Peace laureate partners with Lumads to protect forests
New Bataan, Compostela Valley (20 November) -- Peace laureate and RainTrust founder David Plattner signed partnership agreements with different tribal groups in Mindanao on Thursday, urging Lumads to shield their forests from timber poaching.
Plattner, along with RainTrust country director Jonathon Bentley Stevens went to Malungon, Sarangani and New Bataan, Compostela Valley on Thursday and signed an agreement with indigenous peoples to preserve and protect biological diversity and productivity in their properties identified in their certificate of ancestral domain titles (CADT).
CADT is part of the Indigenous Peoples Rights Act (IPRA) of 1997. It recognizes the rights of Lumads to their right to ancestral domain and lands, right to self-governance and empowerment.
Plattner, an American citizen, also flew to the Philippines to formally receive the Gusi Peace Prize award in the field of environment and biodiversity on Wednesday at the Philippine International Convention Center where Filipino priest Rev. Rocky Evangelista will also receive the peace prize in the field of Social Services and Humanitarianism.
The Gusi Peace Prize recognizes the most brilliant individuals around the world "working toward the attainment of peace and respect for human life and dignity."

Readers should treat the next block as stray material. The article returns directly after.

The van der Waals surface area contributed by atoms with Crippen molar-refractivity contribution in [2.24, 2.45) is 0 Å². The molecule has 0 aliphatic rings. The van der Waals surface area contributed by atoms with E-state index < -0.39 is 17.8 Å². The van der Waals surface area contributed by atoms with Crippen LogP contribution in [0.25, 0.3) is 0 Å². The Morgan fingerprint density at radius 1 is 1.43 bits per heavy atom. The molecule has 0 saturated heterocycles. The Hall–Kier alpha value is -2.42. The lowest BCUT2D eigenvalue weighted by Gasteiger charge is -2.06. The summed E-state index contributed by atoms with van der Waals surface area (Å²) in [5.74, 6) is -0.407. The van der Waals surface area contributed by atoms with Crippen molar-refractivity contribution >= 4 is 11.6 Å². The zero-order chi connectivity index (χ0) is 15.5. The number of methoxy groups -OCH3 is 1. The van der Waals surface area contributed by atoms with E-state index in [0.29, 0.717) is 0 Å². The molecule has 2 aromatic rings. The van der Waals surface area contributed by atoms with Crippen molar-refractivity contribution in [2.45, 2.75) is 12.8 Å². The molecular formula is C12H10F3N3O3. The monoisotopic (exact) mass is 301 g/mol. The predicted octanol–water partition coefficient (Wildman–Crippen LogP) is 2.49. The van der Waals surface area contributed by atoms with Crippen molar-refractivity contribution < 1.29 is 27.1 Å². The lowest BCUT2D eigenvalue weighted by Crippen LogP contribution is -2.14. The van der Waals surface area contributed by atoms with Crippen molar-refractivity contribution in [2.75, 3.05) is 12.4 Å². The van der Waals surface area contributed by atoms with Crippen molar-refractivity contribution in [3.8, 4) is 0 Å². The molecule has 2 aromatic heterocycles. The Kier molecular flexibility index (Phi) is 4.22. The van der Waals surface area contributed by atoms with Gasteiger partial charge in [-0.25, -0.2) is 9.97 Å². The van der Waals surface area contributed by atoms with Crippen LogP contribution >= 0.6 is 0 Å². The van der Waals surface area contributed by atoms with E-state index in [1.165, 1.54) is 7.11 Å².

Dario Lasib, a B'laan chieftain in Malungon, was elated that their role in protecting the environment has been recognized, this time through a document that would also bring in economic development in their community.
"We have long been waiting for this," Lasib said in Cebuano.
"This is an achievement on our part since we will not only guard the forests but we will also be welcoming opportunities for economic growth since the organization agrees to provide funds while we protect the environment," Jerry Lindaan, chair of the Southern Tribal Foundation.
Under the agreement, RainTrust would provide conservation and development funds for the Lumads as long as they continue to protect the property and its biological diversity.
"This is a joint venture agreement. We have no control over the subject property covered by CADT," Jonathon Bentley Stevens, RainTrust country director, explained during the signing ceremony held in New Bataan Thursday night.
Lumads will report to the organization if they hear a hint of tree being cut for timber. RainTrust would serve as back up as they would bring the attention of the Department of Environment and Natural Resources (DENR), National Commission on Indigenous Peoples (NCIP) and, if possible, President Aquino if they receive reports from the uplands, Plattner explained.
The organization promotes forested areas in Mindanao to interested parties who would wish to buy square-foot sponsorships of land. The sponsors would be able to monitor their reserve lands blow-by-blow using interactive proprietary software that displays real time images transmitted through precise Global Positioning System coordinates.
RainTrust targest to restore 230,000 renewable energy trees and replant 500,000 acres within deforested areas in Mindanao.
To date, the Philippines has only 18 percent remaining forest cover, with 60 percent of the country's land area suffering from soil erosion, according to DENR. (Raintrust/PIA-XI) [top]